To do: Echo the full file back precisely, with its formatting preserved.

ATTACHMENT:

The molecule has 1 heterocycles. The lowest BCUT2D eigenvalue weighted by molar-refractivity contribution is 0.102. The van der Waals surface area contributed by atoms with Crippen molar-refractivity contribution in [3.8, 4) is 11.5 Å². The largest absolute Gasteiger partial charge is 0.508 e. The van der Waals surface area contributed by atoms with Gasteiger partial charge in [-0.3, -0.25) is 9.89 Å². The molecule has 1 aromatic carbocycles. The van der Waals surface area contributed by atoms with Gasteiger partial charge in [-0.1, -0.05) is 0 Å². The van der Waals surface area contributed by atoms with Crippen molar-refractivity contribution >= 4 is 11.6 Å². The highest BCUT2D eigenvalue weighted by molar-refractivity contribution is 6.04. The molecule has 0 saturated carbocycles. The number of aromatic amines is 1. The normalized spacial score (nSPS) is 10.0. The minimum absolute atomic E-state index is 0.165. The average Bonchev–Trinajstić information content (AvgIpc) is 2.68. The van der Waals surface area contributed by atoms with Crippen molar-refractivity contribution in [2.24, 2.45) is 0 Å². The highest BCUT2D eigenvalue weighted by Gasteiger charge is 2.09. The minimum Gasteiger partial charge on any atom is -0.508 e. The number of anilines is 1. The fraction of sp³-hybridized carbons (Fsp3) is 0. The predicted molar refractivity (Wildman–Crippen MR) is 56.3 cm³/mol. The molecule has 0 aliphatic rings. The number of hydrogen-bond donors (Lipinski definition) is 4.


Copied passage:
The molecule has 1 heterocycles. The lowest BCUT2D eigenvalue weighted by molar-refractivity contribution is 0.102. The van der Waals surface area contributed by atoms with Crippen molar-refractivity contribution in [3.8, 4) is 11.5 Å². The largest absolute Gasteiger partial charge is 0.508 e. The van der Waals surface area contributed by atoms with Gasteiger partial charge in [-0.3, -0.25) is 9.89 Å². The molecule has 1 aromatic carbocycles. The van der Waals surface area contributed by atoms with Gasteiger partial charge in [-0.1, -0.05) is 0 Å². The van der Waals surface area contributed by atoms with Crippen molar-refractivity contribution >= 4 is 11.6 Å². The highest BCUT2D eigenvalue weighted by molar-refractivity contribution is 6.04. The molecule has 0 saturated carbocycles. The number of aromatic amines is 1. The normalized spacial score (nSPS) is 10.0. The minimum absolute atomic E-state index is 0.165. The average Bonchev–Trinajstić information content (AvgIpc) is 2.68. The van der Waals surface area contributed by atoms with Crippen molar-refractivity contribution in [2.24, 2.45) is 0 Å². The highest BCUT2D eigenvalue weighted by Gasteiger charge is 2.09. The minimum Gasteiger partial charge on any atom is -0.508 e. The number of anilines is 1. The fraction of sp³-hybridized carbons (Fsp3) is 0. The predicted molar refractivity (Wildman–Crippen MR) is 56.3 cm³/mol. The molecule has 0 aliphatic rings. The number of hydrogen-bond donors (Lipinski definition) is 4.